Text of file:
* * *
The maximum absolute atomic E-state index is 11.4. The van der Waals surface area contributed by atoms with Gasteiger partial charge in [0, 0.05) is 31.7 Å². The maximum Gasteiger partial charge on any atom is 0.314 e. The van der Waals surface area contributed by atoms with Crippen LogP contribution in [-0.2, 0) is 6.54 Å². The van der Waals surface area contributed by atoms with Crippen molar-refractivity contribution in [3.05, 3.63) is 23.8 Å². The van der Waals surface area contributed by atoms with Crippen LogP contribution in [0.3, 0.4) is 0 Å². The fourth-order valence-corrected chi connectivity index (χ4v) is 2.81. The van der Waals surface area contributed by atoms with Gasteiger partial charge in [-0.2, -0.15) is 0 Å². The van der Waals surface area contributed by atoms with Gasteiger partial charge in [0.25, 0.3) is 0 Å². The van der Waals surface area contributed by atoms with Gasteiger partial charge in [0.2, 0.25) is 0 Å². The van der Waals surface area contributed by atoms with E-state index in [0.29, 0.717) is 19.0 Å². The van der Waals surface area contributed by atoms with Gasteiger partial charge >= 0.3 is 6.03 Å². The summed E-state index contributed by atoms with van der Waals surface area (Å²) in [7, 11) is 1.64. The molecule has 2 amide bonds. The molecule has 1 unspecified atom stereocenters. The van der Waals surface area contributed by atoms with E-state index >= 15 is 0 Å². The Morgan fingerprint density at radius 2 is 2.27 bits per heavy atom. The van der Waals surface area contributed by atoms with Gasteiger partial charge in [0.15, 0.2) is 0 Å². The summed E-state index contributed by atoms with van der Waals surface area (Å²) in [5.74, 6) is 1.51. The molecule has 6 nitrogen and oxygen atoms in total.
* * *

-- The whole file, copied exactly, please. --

The maximum absolute atomic E-state index is 11.4. The van der Waals surface area contributed by atoms with Gasteiger partial charge in [0, 0.05) is 31.7 Å². The maximum Gasteiger partial charge on any atom is 0.314 e. The van der Waals surface area contributed by atoms with Crippen LogP contribution in [-0.2, 0) is 6.54 Å². The van der Waals surface area contributed by atoms with Crippen molar-refractivity contribution in [3.05, 3.63) is 23.8 Å². The van der Waals surface area contributed by atoms with Crippen LogP contribution in [0.3, 0.4) is 0 Å². The fourth-order valence-corrected chi connectivity index (χ4v) is 2.81. The van der Waals surface area contributed by atoms with Gasteiger partial charge in [-0.2, -0.15) is 0 Å². The van der Waals surface area contributed by atoms with Gasteiger partial charge in [0.25, 0.3) is 0 Å². The van der Waals surface area contributed by atoms with Gasteiger partial charge in [0.2, 0.25) is 0 Å². The van der Waals surface area contributed by atoms with E-state index in [0.29, 0.717) is 19.0 Å². The van der Waals surface area contributed by atoms with Gasteiger partial charge >= 0.3 is 6.03 Å². The summed E-state index contributed by atoms with van der Waals surface area (Å²) in [7, 11) is 1.64. The molecule has 2 amide bonds. The molecule has 1 unspecified atom stereocenters. The van der Waals surface area contributed by atoms with E-state index >= 15 is 0 Å². The Morgan fingerprint density at radius 2 is 2.27 bits per heavy atom. The van der Waals surface area contributed by atoms with Gasteiger partial charge in [0.15, 0.2) is 0 Å². The summed E-state index contributed by atoms with van der Waals surface area (Å²) in [5.74, 6) is 1.51. The molecule has 6 nitrogen and oxygen atoms in total.